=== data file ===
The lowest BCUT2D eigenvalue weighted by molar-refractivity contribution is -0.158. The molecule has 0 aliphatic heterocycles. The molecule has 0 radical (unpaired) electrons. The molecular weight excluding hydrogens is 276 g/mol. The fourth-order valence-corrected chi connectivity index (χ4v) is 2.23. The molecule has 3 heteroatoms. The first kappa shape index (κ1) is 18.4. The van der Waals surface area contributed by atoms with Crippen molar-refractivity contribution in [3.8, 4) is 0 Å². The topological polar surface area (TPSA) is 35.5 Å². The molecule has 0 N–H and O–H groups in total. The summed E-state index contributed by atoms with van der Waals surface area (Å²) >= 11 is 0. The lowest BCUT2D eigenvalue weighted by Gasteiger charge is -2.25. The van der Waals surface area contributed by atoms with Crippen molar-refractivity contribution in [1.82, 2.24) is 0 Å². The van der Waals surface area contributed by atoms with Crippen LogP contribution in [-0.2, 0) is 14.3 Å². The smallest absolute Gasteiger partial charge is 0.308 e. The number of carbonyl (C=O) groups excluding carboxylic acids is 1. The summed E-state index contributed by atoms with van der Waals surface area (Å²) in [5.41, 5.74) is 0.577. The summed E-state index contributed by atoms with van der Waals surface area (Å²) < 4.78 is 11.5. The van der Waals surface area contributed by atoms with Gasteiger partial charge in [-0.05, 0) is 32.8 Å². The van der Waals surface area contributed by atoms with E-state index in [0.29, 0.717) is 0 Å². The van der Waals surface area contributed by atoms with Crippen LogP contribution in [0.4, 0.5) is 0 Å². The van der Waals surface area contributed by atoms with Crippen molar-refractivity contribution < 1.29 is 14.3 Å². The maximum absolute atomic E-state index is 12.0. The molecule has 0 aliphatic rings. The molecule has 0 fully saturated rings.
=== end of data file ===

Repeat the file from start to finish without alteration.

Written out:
The lowest BCUT2D eigenvalue weighted by molar-refractivity contribution is -0.158. The molecule has 0 aliphatic heterocycles. The molecule has 0 radical (unpaired) electrons. The molecular weight excluding hydrogens is 276 g/mol. The fourth-order valence-corrected chi connectivity index (χ4v) is 2.23. The molecule has 3 heteroatoms. The first kappa shape index (κ1) is 18.4. The van der Waals surface area contributed by atoms with Crippen molar-refractivity contribution in [3.8, 4) is 0 Å². The topological polar surface area (TPSA) is 35.5 Å². The molecule has 0 N–H and O–H groups in total. The summed E-state index contributed by atoms with van der Waals surface area (Å²) >= 11 is 0. The lowest BCUT2D eigenvalue weighted by Gasteiger charge is -2.25. The van der Waals surface area contributed by atoms with Crippen molar-refractivity contribution in [1.82, 2.24) is 0 Å². The van der Waals surface area contributed by atoms with Crippen LogP contribution in [-0.2, 0) is 14.3 Å². The smallest absolute Gasteiger partial charge is 0.308 e. The number of carbonyl (C=O) groups excluding carboxylic acids is 1. The summed E-state index contributed by atoms with van der Waals surface area (Å²) in [5.41, 5.74) is 0.577. The summed E-state index contributed by atoms with van der Waals surface area (Å²) < 4.78 is 11.5. The van der Waals surface area contributed by atoms with Gasteiger partial charge in [-0.05, 0) is 32.8 Å². The van der Waals surface area contributed by atoms with E-state index in [0.29, 0.717) is 0 Å². The van der Waals surface area contributed by atoms with Crippen LogP contribution in [0.4, 0.5) is 0 Å². The van der Waals surface area contributed by atoms with Crippen molar-refractivity contribution < 1.29 is 14.3 Å². The maximum absolute atomic E-state index is 12.0. The molecule has 0 aliphatic rings. The molecule has 0 fully saturated rings.